This means that you ignore the purpose of the expenditure. Instead you consider the expenditure’s essential character. Ure v FCT The taxpayer borrowed some money from a bank at commercial interest rates of up to 12. 5% and on-lent that money at 1% interest rate. He returned the interest earned at 1% as assessable income and claimed deduction for full amount of interest paid to the bank. The court looked at the subjective purpose of borrowing the money, which was private, and only allowed a deduction up to the level of the 1% interest earned

Specific deductions Western suburb cinemas A cinema’s ceiling was made from ‘Tin Test’ with lattice panels. Replaced by fibro sheeting. The new ceiling had a number of advantages (including reducing repair bills) and so was judged to be a non-deductible improvement Lindsay v. FCT (1961) Expenditure on a slipway, which involved the demolition of the old slipway and the reconstruction of a new one, was found to amount to expenditure on an entirety. It was found that the slipway was separately identifiable as a principal item of capital equipment.

Accordingly, it was to be regarded as an entirety by itself and not as a subsidiary part of anything else, such as of the ship-yard. Hence, the work was of a non-deductible capital nature. W G Thomas & Co Pty Ltd v. FCT Also, the question of what constituted an entirety was considered. The company taxpayer claimed a deduction for general repairs to a building, including roof and guttering repairs, repairs to walls and the basement floor, painting, and alterations to an office. In this case, the building itself was held to be the entirety for the purpose of determining whether work done was a revenue repair or capital in nature.

As a consequence, what could be classed as a replacement of a part of the building, eg roof and guttering replacement, would be a deductible repair, rather than the replacement or renewal of an entirety which would be capital. Law Shipping Co. Ltd v. CIR Where, a ship was bought in a state that required significant repairs to pass survey for it to continue at sea. In fact, at the time of purchase the ship was at sea and the survey was undertaken on its return. Repairs amounting to 51,558 pounds were required and of this amount only an amount of 12,000 pounds was allowed as a deduction.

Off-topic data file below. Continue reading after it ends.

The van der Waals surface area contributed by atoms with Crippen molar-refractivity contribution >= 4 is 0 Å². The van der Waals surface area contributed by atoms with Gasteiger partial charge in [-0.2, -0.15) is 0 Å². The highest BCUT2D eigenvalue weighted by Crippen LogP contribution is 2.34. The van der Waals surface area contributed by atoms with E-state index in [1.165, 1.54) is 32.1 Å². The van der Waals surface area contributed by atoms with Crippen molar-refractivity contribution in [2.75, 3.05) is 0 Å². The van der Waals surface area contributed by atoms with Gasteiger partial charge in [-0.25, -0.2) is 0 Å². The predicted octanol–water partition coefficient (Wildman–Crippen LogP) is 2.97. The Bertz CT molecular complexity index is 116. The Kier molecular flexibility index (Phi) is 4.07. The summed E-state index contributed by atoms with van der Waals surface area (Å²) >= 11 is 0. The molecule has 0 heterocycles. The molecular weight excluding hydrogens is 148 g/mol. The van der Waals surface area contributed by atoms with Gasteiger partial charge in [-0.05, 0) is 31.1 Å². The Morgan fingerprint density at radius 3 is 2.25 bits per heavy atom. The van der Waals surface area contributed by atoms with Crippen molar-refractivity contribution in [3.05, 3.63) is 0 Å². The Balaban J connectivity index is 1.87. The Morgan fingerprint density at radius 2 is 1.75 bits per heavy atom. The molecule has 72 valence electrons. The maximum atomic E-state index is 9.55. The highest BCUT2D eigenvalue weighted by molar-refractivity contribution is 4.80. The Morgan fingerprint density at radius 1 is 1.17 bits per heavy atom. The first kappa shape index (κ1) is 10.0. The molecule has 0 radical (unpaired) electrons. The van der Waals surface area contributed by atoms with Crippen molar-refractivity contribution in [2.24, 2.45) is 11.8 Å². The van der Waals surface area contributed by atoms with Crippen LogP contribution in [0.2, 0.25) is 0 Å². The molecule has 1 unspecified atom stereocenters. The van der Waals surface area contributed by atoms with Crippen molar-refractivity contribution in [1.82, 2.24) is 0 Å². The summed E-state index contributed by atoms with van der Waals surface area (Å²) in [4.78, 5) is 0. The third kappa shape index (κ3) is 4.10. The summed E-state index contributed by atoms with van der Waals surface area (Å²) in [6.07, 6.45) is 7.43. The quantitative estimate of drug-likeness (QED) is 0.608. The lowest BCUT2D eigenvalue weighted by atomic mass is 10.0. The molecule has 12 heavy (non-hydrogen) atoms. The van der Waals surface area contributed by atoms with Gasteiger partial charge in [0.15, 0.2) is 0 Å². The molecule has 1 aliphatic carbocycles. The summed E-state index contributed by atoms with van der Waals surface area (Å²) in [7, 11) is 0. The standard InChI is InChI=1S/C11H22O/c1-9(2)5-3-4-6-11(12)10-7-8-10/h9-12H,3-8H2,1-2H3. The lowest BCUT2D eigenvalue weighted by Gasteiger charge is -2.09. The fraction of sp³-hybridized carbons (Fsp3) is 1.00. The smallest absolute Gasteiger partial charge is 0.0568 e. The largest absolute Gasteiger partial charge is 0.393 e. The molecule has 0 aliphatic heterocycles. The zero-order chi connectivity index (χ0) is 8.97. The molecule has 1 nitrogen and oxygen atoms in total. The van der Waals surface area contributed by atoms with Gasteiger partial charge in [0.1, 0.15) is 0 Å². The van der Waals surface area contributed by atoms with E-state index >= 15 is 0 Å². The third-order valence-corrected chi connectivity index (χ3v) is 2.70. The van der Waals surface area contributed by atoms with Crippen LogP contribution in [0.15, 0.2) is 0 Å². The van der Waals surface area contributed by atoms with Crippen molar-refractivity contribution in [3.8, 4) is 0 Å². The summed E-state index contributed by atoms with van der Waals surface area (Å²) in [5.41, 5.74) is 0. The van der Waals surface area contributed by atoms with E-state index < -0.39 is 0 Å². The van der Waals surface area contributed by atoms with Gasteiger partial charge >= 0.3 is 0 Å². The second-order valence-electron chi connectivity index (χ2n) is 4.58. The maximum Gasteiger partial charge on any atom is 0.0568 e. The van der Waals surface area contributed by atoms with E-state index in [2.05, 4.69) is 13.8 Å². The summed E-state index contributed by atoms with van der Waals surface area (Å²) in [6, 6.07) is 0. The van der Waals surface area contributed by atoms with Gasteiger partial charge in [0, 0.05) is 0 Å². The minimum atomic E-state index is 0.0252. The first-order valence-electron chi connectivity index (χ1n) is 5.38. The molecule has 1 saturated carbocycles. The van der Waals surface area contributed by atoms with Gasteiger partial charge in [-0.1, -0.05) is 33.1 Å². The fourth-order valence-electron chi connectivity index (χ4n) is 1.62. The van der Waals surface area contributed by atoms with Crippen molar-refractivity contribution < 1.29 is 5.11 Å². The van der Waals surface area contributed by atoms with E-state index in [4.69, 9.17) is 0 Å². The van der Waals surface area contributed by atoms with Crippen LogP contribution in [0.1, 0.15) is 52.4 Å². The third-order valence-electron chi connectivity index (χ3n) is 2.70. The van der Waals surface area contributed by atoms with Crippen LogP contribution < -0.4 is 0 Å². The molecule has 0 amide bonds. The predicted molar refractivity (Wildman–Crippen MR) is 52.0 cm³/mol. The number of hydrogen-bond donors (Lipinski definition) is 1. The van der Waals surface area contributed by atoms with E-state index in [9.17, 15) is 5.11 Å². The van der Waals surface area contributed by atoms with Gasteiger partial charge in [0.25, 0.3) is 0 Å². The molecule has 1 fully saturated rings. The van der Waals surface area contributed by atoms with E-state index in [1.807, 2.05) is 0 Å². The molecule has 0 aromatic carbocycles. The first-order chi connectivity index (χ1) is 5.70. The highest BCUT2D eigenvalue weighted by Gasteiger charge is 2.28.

This lesser amount was held to be applicable to repairs whose need arose during the period of new ownership Carden’s case,which method Henderson v FCT, accrual Large chartered accounting firm. Accruals basis because: The firm had 19 partners and 295 employees including 150 qualified accountants, and The income was not the result of one person’s work alone, but many accountants. Not personal services income FCT v Firstenberg, cash Contrasting decision to Henderson. • A solicitor in sole practice with one secretary. • The income was derived due to the efforts of one person alone.

Secretary only provided support. Only the solicitor does billable work. Therefore is personal services income. • Cash basis appropriate. Arthur Murray (NSW) Pty Ltd v FCT. Cash received in advanced Dancing school, offered lifetime courses, 3,000 pounds paid up front for 1,200 hours of lessons. The fees are clearly ordinary income under s. 6-5(1) as it is income from a business. Accruals basis seen as appropriate for a large dancing school with many staff. No obligation to repay the fees for non-completion (although sometimes refunds were given). Used an ‘unearned income’ account to record the fees. Money was transferred to an income account when the lessons were taught. • Since accruals basis was appropriate, the issue was when was the money earned? Was money earned when it was paid by customers or when the lessons had been provided? The possibility that Arthur Murray would give money back to customers for lessons not taught meant that the money could not be earned until the lessons were completed. • Once the lessons were completed the customer could not ask for a refund and had no claim on the money paid. The case confirmed the business accounting method as the correct method of derivation for tax.